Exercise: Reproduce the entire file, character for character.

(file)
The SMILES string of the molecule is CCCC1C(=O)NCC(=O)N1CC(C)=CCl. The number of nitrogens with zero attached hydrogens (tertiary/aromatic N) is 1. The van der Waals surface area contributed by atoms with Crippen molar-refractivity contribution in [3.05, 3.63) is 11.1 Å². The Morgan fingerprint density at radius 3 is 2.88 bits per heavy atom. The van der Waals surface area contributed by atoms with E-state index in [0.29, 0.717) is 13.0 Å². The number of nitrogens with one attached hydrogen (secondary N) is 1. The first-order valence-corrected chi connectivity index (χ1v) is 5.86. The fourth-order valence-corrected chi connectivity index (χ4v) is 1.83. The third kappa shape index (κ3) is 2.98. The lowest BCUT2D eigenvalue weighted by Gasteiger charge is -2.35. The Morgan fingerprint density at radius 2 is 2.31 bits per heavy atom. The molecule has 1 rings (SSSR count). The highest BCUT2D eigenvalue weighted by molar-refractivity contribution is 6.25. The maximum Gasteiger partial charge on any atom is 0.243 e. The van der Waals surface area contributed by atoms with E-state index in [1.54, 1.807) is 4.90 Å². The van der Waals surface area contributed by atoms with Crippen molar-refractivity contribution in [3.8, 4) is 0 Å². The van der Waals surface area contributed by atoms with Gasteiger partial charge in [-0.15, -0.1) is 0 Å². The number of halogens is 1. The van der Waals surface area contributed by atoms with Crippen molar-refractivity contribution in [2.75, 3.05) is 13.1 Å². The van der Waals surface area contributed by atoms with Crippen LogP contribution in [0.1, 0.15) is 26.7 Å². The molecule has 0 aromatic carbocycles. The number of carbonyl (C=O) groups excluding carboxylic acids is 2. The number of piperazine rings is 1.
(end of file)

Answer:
The SMILES string of the molecule is CCCC1C(=O)NCC(=O)N1CC(C)=CCl. The number of nitrogens with zero attached hydrogens (tertiary/aromatic N) is 1. The van der Waals surface area contributed by atoms with Crippen molar-refractivity contribution in [3.05, 3.63) is 11.1 Å². The Morgan fingerprint density at radius 3 is 2.88 bits per heavy atom. The van der Waals surface area contributed by atoms with E-state index in [0.29, 0.717) is 13.0 Å². The number of nitrogens with one attached hydrogen (secondary N) is 1. The first-order valence-corrected chi connectivity index (χ1v) is 5.86. The fourth-order valence-corrected chi connectivity index (χ4v) is 1.83. The third kappa shape index (κ3) is 2.98. The lowest BCUT2D eigenvalue weighted by Gasteiger charge is -2.35. The Morgan fingerprint density at radius 2 is 2.31 bits per heavy atom. The molecule has 1 rings (SSSR count). The highest BCUT2D eigenvalue weighted by molar-refractivity contribution is 6.25. The maximum Gasteiger partial charge on any atom is 0.243 e. The van der Waals surface area contributed by atoms with E-state index in [1.54, 1.807) is 4.90 Å². The van der Waals surface area contributed by atoms with Crippen molar-refractivity contribution in [3.8, 4) is 0 Å². The van der Waals surface area contributed by atoms with Gasteiger partial charge in [-0.15, -0.1) is 0 Å². The number of halogens is 1. The van der Waals surface area contributed by atoms with Crippen molar-refractivity contribution in [2.75, 3.05) is 13.1 Å². The van der Waals surface area contributed by atoms with Crippen LogP contribution in [0.1, 0.15) is 26.7 Å². The molecule has 0 aromatic carbocycles. The number of carbonyl (C=O) groups excluding carboxylic acids is 2. The number of piperazine rings is 1.